You do not have to pay to have that done. It’s free at the VA or through their accredited representatives.
Per the alert, it’s the initial filing that’s free. Later, if there’s an appeal, yes, there might be fees for that appeal. Apparently, the scammers are asking for a percentage of any payments that you get or fees to file your first claim.
And there’s more: The scammers might want to send you to a different health care provider, claiming you’ll have a better chance for higher benefits, likely by “finding” a diagnosis to get a better claims decision. For this reason they might even tell you to stay away from the VA exams. Worse, you might be asked to have your benefit payments deposited into the scammer’s bank account.
To avoid the scammers, if you want help from a genuine accredited rep, go to the VA’s database to see if your proposed rep is listed: www.va.gov/ogc/apps/accreditation/index.asp.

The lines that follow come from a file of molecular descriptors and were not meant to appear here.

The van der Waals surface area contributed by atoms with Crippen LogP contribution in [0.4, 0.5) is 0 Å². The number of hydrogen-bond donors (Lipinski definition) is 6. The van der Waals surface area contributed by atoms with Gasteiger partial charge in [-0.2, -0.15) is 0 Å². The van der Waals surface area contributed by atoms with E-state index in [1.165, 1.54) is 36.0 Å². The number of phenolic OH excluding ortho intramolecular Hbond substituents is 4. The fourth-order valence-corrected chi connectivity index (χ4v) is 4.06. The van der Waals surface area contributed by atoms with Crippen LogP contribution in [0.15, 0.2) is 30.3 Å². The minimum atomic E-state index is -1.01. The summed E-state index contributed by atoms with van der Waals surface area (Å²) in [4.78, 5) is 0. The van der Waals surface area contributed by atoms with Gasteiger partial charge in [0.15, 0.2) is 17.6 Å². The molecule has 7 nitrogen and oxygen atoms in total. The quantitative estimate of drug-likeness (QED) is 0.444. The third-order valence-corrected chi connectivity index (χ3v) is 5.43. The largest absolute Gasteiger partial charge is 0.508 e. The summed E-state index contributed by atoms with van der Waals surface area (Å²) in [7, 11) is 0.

If you have an accredited rep and there are fees, discuss them in advance and check to see if those fees are legit: www.va.gov/ogc/accreditation.asp.
Remember: Even if your rep is on the up and up, you’re responsible for the accuracy of the information in your disability claim. Don’t take chances. If you submit fraudulent paperwork, it’s a federal offense.
Want to know what the VAOIG has been doing in your state and what they uncovered? Go to www.vaoig.gov/reports/data-dashboard and click on your state. That will give you all the reports they’ve done near you.
© 2023 King Features Synd., Inc.
Unstringing a Prelit Christmas Tree
I thought it was a good idea to buy a prelit Christmas tree a couple of years ago. This Christmas season I came to the conclusion that it wasn’t such a bright idea (pun intended).
Some of the lights stopped working. It was going to be difficult to match a new string of lights with the existing lights that came with the tree and still worked. We made the decision to remove all of the lights so they wouldn’t clutter up the tree. If the first bad idea was buying the prelit tree in the first place, the second bad idea was trying to remove all the factory installed strings of lights.
I don’t much enjoy stringing lights on a tree, but do so out of love for my wife, who puts on the decorations (a division of labor upon which we agree), and grudging compliance to the tradition of decorating a